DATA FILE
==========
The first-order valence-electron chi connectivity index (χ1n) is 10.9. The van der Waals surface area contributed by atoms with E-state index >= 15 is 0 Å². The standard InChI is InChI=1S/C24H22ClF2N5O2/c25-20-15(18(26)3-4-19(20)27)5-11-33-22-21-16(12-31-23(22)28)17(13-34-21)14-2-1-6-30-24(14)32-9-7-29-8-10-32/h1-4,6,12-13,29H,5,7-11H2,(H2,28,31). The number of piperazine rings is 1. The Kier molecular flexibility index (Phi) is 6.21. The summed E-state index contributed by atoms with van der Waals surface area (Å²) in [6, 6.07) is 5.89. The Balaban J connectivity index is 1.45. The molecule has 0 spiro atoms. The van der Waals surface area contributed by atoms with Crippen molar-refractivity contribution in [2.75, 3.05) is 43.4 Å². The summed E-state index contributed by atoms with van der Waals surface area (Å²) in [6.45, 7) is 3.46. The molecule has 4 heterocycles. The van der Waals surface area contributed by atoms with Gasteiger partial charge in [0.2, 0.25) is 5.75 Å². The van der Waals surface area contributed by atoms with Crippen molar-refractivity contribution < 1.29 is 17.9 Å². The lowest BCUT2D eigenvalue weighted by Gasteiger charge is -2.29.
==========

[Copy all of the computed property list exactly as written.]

The first-order valence-electron chi connectivity index (χ1n) is 10.9. The van der Waals surface area contributed by atoms with E-state index >= 15 is 0 Å². The standard InChI is InChI=1S/C24H22ClF2N5O2/c25-20-15(18(26)3-4-19(20)27)5-11-33-22-21-16(12-31-23(22)28)17(13-34-21)14-2-1-6-30-24(14)32-9-7-29-8-10-32/h1-4,6,12-13,29H,5,7-11H2,(H2,28,31). The number of piperazine rings is 1. The Kier molecular flexibility index (Phi) is 6.21. The summed E-state index contributed by atoms with van der Waals surface area (Å²) in [6, 6.07) is 5.89. The Balaban J connectivity index is 1.45. The molecule has 0 spiro atoms. The van der Waals surface area contributed by atoms with Crippen molar-refractivity contribution in [2.75, 3.05) is 43.4 Å². The summed E-state index contributed by atoms with van der Waals surface area (Å²) in [6.45, 7) is 3.46. The molecule has 4 heterocycles. The van der Waals surface area contributed by atoms with Gasteiger partial charge in [0.2, 0.25) is 5.75 Å². The van der Waals surface area contributed by atoms with Crippen molar-refractivity contribution < 1.29 is 17.9 Å². The lowest BCUT2D eigenvalue weighted by Gasteiger charge is -2.29.